Cash flow from Venezuelan oil sales are being funneled through Russian state-run oil giant Rosneft, helping the country’s president Nicolas Maduro to evade U.S. sanctions designed to oust him from power, Reuters reported on Thursday citing sources and documents.
Oil accounts for more than 90 percent of exports from the OPEC nation and the lion’s share of government revenues. Maduro has accused U.S. President Donald Trump of waging economic war against Venezuela.
Since January, Maduro’s administration has been in talks with allies in Moscow about ways to circumvent a ban on clients paying PDVSA in dollars, sources told Reuters. Russia has publicly said the U.S. sanctions are illegal and it would work with Venezuela to weather them.
Under the scheme uncovered by the news agency, Venezuelan state oil company PDVSA has started passing invoices from its oil sales to Rosneft.
The Russian energy giant pays PDVSA immediately at a discount to the sale price – avoiding the usual 30-to-90 day timeframe for completing oil transactions – and collects the full amount later from the buyer, according to the documents and sources.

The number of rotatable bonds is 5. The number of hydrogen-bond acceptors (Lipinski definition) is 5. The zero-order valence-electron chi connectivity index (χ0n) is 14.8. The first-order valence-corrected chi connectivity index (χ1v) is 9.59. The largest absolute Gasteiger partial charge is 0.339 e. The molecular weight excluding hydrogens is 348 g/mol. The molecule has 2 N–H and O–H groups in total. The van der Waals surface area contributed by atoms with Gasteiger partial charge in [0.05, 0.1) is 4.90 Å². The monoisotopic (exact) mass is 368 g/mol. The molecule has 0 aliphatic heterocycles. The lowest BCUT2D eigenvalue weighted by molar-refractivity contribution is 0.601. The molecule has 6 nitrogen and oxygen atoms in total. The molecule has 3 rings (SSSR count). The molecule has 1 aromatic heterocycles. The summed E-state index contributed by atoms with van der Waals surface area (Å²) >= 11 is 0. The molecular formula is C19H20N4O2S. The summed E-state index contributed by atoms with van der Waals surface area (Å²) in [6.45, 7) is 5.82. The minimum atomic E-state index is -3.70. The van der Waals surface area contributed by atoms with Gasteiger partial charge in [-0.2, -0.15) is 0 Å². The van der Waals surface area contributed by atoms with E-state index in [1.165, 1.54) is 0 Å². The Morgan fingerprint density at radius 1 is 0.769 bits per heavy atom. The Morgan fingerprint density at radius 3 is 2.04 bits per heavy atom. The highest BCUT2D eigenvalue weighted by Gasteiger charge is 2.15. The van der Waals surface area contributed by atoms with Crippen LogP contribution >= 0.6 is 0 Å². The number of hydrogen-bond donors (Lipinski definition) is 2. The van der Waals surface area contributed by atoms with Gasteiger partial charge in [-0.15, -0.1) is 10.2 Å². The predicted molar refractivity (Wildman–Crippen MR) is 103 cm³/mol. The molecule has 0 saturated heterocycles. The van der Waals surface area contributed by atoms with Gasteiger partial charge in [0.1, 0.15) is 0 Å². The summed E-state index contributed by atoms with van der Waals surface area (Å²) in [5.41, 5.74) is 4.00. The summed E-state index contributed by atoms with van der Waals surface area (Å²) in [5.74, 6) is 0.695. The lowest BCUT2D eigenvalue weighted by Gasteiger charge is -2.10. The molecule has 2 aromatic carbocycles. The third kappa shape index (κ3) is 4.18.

Major energy companies such as India’s Reliance Industries Ltd – PDVSA’s largest cash-paying client – have been asked to participate in the scheme by paying Rosneft for Venezuelan oil, the documents show.
Rosneft, which has heavily invested in Venezuela under President Vladimir Putin, did not immediately respond to a request for comment.
Russia has loaned Venezuela almost $16 billion since 2006, which is being repaid in oil shipments and has also taken significant stakes in petroleum projects, meaning it already controls a large slice of the South American country’s production.
The sources said some of the money was flowing via Russian-Venezuelan bank Evrofinance Mosnarbank, which was placed under U.S. sanctions last month. A spokesperson for Evrofinance denied such transactions had passed through the bank.